May 22,

Bisphenol A

Bisphenol A

Bisphenol A (BPA) is a chemical that is used for many purposes. It is used in polycarbonate plastics (hard, clear plastics such as reusable water bottles and children’s sippy cups), the resins that line food cans, and in some dental materials, such as sealants or composite fillings. The recycling code represents “other” types of plastics including polycarbonates, however not all plastics labeled with this code are polycarbonate.

On April 18, 2008, Environment Canada and Health Canada issued a draft report and proposed risk management approach for bisphenol A as part of their process to categorize and evaluate substances of concern.

What is the concern?

Based on the results of Health Canada’s assessment of bisphenol A, some laboratory studies on animals suggest that bisphenol A at low levels of exposure can affect neural development and behaviour when experimental animals are exposed in very early life. However, there is some uncertainty in interpreting how these findings might be relevant to human health.

Some research suggests that bisphenol A may mimic or disrupt hormones, in this case, estrogen. Exposure to endocrine disruptors may lead to certain types of cancer. In addition, recent studies on animals have shown that exposure to endocrine disruptors may cause behavioral abnormalities such as cognitive impairment and autism.
Some reports suggest that bisphenol A may leach out of polycarbonate plastics, and the linings of food cans, possibly exposing humans to levels that are higher than the current suggested safe levels. Some research also suggests that BPA can affect health at levels much lower than the safe levels. This research has been done with animals, therefore scientists do not know whether the results can be applied to humans.

Heath Canada states that the preliminary research tells us the general adult public need not be concerned. In general, most Canadians are exposed to very low levels of bisphenol A and it does not pose a significant health risk.
Health Canada’s focus is now on the health of newborns and infants under 18 months of age. Scientific research tells us that exposure levels are below those that could cause health effects, but since they are close to the levels where potential effects could occur, the Government wants to be prudent and further reduce exposures.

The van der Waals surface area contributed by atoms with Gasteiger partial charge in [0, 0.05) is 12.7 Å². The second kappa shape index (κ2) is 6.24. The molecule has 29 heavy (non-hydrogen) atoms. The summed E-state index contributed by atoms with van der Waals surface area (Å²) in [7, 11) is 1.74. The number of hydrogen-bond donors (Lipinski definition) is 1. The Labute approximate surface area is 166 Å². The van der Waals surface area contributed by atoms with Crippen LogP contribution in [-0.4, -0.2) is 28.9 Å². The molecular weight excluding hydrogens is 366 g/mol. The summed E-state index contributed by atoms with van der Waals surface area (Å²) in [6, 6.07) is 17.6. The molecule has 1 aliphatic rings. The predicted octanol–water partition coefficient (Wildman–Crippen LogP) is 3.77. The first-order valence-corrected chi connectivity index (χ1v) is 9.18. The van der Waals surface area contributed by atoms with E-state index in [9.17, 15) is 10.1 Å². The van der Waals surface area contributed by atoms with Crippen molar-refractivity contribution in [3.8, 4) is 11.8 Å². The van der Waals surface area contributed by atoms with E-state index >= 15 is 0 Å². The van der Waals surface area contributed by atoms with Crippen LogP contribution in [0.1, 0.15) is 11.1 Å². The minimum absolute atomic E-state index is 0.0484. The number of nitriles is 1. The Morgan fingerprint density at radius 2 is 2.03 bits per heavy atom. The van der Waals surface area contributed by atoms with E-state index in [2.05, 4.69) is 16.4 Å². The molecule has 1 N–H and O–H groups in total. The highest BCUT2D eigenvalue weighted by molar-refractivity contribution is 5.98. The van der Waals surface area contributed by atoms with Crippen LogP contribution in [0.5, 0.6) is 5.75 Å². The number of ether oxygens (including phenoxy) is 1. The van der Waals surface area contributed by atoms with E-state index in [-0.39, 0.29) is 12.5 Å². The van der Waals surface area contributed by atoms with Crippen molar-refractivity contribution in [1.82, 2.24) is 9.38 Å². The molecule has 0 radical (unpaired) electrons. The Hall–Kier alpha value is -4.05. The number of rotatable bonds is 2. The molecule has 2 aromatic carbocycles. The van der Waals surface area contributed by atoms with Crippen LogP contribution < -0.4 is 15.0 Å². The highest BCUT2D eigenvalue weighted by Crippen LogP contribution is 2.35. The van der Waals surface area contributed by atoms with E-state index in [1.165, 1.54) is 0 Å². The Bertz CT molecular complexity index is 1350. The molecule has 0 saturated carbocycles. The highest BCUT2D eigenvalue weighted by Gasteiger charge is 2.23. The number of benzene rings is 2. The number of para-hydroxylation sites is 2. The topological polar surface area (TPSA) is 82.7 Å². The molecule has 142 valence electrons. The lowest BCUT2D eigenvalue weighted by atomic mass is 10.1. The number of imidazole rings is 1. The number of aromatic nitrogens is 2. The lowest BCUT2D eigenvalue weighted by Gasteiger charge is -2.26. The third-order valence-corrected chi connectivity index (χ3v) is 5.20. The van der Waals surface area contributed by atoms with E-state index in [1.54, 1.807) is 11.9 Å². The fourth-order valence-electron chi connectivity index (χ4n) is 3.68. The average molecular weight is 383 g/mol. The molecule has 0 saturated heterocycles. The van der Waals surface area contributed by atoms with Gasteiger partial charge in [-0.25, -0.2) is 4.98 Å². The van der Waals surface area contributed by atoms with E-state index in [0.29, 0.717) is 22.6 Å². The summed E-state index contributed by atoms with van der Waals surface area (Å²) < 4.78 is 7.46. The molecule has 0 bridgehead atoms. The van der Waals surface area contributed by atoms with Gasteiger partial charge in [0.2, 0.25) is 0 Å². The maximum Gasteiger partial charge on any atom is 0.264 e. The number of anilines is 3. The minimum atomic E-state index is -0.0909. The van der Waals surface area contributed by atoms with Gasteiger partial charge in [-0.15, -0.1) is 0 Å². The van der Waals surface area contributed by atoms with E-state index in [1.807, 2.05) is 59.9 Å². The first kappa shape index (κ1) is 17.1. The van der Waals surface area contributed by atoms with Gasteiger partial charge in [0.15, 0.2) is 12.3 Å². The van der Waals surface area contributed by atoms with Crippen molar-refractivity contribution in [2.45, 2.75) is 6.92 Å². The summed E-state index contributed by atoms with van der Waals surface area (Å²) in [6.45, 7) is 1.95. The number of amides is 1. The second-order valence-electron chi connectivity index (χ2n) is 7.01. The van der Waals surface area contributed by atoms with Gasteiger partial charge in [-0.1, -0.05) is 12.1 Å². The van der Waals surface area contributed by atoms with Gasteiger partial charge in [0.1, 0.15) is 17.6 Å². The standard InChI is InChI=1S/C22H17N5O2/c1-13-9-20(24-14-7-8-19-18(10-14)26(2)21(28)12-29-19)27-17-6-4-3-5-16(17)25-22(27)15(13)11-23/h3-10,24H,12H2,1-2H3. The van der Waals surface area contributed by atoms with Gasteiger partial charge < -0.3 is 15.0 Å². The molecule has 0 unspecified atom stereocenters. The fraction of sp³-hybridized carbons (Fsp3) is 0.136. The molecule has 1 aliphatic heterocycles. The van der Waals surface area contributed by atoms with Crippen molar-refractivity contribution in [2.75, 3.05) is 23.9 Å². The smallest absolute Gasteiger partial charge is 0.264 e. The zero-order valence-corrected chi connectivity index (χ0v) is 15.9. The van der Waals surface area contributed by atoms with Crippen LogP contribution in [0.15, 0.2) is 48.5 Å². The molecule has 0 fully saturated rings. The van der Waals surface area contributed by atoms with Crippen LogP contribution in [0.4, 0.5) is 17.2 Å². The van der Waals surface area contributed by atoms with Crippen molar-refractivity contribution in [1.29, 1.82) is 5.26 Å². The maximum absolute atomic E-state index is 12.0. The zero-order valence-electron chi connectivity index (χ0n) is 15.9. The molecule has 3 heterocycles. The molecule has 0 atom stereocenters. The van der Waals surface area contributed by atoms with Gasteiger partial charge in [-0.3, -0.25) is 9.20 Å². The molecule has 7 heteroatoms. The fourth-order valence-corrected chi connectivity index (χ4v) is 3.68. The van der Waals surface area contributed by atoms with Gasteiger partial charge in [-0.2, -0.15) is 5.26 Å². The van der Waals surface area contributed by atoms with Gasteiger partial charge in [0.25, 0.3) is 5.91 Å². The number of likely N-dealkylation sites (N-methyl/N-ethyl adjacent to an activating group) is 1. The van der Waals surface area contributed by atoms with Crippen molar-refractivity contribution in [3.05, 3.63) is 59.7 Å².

Advice to reduce the risk of exposure to bisphenol A

The main source of exposure for newborns and infants is from bisphenol A migrating from the lining of cans into liquid infant formula and migrating from polycarbonate baby bottles into the liquid inside following the addition of boiling water Very hot water causes bisphenol A to migrate out of the bottle at a much higher rate.
Health Canada is working with manufacturers of infant formula to reduce levels of BPA in the lining of infant formula cans.

The following suggestions are recommended to reduce exposure to BPA:

  • Health Canada recommends that breast milk is the best food for optimal growth in newborns and infants.
  • Do not put boiling water into polycarbonate baby bottles. Water should be boiled and allowed to cool to lukewarm in a non-polycarbonate container before transferring to baby bottles.
  • Consider alternative drink containers for children, such as stainless steel or glass, or products made of polypropylene plastic (recycling code 5).
  • Choose fresh or frozen foods over canned when possible.
  • Avoid children’s toys, bottles and dishes made with polycarbonate plastic.
  • If you are having dental work, speak with your dentist about the materials being used and the options available.

The Government of Canada has allocated an additional $1.7 million over the next three years to fund research projects on bisphenol A. This research, in addition to major studies currently underway at Health Canada and Environment Canada, will help to address key knowledge gaps in both the Canadian and international scientific community, and inform government decision-making should further actions be required. In addition the Government of Canada has prohibited the importation, sale and advertising of polycarbonate baby bottles that contain BPA.

For more information, please contact a public health inspector at 705-743-1000.


Last modified on Aug 21, 2012